Monday, 16 January 2012

Scene Stealers: Elias Koteas

Image: Screen Media Films

We love Elias Koteas. Since the 1980s he’s been one of the most sought-after character actors around and has been cast by directors such as Martin Scorsese, Terence Malick, David Cronenberg, and David Fincher. Frequently cast as grotesque villains in Hollywood films like Shooter or sinister presences in more offbeat fare like The Killer Inside Me, he’s also more than capable of playing gentler, good-natured characters. We love him and we're proud to present our Best of Koteas.

SOME KIND OF WONDERFUL/TEENAGE MUTANT NINJA TURTLES – DUNCAN/CASEY JONES
Between 1987 and 1988, Koteas was cast in two Francis Ford Coppola films (Gardens of Stone and Tucker: The Man and His Dream). But fans of that era may be more likely to recognise him as Duncan, the skinhead leader from John Hughes’ Some Kind of Wonderful, who tells Craig Scheffer how it is: “I think it’s safe to say that this party is about to become a historical fact”. Anyone remember the live action Ninja Turtles movie? Remember who played the “Wayne Gretzky on steroids” ex-pro hockey player turned vigilante? Yep. Koteas. Cowabunga!

THE ADJUSTER/EXOTICA – NOAH/ERIC
We have a confession to make. We have not seen either of Atom Egoyan’s much-acclaimed dark dramas. However, we include them on this list because we are very much aware of their importance in launching the careers of Koteas as an intense character actor and Egoyan as a most unusual and interesting filmmaker. If anyone’s got something to say about these two films, tell us!


THE PROPHECY – THOMAS DAGGETT
Gregory Widen’s bizarrely sincere OTT biblical horror is probably best-known for spawning several increasingly dreadful sequels and featuring one of Christopher Walken’s most enjoyably hammy villains ever: The evil Angel Gabriel. In a film full of big performances (Walken, Eric Stoltz as Archangel Michael, Viggo Mortensen as Satan, Adam Goldberg and Amanda Plummer as suicidal henchmen), Koteas’ decision to underplay his heroic priest-turned-detective was probably the right one. Inevitably though, he’s a little overshadowed.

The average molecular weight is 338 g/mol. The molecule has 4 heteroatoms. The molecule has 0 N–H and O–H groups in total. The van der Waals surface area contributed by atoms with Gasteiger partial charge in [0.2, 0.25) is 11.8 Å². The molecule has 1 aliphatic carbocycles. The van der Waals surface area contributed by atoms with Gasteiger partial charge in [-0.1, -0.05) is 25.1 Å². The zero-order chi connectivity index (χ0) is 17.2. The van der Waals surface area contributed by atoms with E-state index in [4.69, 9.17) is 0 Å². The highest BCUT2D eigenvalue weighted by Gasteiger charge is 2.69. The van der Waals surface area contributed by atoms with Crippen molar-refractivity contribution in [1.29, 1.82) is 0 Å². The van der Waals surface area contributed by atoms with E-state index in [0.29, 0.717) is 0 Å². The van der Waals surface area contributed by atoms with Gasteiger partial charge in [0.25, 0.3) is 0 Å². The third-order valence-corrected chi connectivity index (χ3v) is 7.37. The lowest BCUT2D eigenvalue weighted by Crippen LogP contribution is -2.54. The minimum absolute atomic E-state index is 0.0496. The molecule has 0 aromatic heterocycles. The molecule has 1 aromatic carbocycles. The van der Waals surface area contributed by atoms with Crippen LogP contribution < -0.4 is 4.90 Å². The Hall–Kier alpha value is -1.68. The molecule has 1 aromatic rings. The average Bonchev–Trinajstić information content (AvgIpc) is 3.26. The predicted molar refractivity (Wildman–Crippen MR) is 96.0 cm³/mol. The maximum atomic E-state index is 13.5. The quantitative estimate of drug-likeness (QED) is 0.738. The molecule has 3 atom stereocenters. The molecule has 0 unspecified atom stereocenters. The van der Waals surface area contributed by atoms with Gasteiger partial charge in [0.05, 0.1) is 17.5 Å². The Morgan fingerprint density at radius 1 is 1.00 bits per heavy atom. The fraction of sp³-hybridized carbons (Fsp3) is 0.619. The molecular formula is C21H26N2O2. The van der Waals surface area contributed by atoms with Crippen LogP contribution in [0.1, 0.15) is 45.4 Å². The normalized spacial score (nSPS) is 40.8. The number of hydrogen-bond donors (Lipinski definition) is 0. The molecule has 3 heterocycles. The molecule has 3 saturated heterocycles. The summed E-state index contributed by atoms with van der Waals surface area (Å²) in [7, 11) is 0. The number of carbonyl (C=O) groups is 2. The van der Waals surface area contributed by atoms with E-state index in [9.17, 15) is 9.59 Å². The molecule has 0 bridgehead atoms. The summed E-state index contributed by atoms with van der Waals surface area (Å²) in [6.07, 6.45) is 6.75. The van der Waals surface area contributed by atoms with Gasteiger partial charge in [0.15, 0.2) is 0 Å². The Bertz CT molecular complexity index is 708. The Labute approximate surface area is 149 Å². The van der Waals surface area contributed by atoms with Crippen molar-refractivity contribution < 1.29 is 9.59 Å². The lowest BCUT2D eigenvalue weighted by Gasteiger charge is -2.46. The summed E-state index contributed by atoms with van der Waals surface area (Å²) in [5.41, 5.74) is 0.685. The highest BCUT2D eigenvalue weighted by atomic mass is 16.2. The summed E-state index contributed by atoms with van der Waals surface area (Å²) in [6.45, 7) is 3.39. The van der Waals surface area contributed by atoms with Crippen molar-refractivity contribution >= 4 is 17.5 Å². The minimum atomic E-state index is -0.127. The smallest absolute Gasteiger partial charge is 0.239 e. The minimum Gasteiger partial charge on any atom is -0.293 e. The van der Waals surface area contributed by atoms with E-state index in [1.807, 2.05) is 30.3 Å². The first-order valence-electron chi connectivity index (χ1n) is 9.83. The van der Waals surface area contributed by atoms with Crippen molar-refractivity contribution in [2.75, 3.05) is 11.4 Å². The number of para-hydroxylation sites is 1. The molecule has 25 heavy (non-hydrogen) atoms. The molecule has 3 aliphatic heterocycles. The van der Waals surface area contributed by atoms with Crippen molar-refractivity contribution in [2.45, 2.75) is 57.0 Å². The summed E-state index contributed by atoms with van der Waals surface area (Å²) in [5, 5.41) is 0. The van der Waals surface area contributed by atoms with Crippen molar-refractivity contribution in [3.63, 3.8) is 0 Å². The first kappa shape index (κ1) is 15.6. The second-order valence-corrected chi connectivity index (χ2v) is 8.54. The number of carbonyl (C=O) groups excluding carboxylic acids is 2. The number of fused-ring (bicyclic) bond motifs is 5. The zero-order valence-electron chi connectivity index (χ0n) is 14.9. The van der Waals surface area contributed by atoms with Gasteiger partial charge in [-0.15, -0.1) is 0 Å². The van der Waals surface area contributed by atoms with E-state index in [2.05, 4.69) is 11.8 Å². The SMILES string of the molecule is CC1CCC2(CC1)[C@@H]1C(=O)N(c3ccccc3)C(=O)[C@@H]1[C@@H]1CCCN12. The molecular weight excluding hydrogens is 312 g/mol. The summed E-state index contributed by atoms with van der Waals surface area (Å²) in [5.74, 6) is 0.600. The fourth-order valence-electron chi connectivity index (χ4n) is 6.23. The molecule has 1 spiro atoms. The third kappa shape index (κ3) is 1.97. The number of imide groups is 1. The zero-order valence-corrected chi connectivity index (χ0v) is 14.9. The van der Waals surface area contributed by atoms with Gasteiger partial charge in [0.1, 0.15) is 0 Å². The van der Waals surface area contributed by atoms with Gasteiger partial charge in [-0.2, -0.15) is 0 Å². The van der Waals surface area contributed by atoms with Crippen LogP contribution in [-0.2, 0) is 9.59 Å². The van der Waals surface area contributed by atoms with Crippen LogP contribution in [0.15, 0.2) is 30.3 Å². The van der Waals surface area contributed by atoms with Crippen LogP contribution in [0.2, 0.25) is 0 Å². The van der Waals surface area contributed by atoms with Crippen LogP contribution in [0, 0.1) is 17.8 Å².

CRASH - VAUGHAN
It may have been James Spader and Holly Hunter on the posters, but it’s Koteas’ performance that burns itself into your brain. Stalking through Cronenberg’s notorious adaptation of Ballard’s novel like he barely needs the car at all, the twisted, driven Vaughan is the catalyst for the film’s events, pushing the characters closer and closer to the edge. Whether you love or hate the film, there’s no denying the sheer force of Koteas’ softly-spoken but incredibly powerful turn.


GATTACA/FALLEN/APT PUPIL – ANTONIO/EDGAR REESE/ARCHIE
Between 1997 and 1998, Koteas appeared in small but key roles in three interesting genre films. In Andrew Niccol’s underappreciated Gattaca he played father to naturally flawed Ethan Hawke and genetically enhanced Loren Dean. He hammed it up as Rolling Stones-singing serial killer Edgar Reese in Gregory Hoblit’s Fallen, which finds Denzel Washington haunted by a body-hopping demon. In Apt Pupil, Bryan Singer’s adaptation of the Stephen King novella, he popped up in an unsettling scene as a homeless man who shouldn’t have accepted Nazi Ian McKellen’s invitation to come in for something to eat. He makes the biggest impression in Fallen, but all three demonstrate how memorable he can be with very little screen time.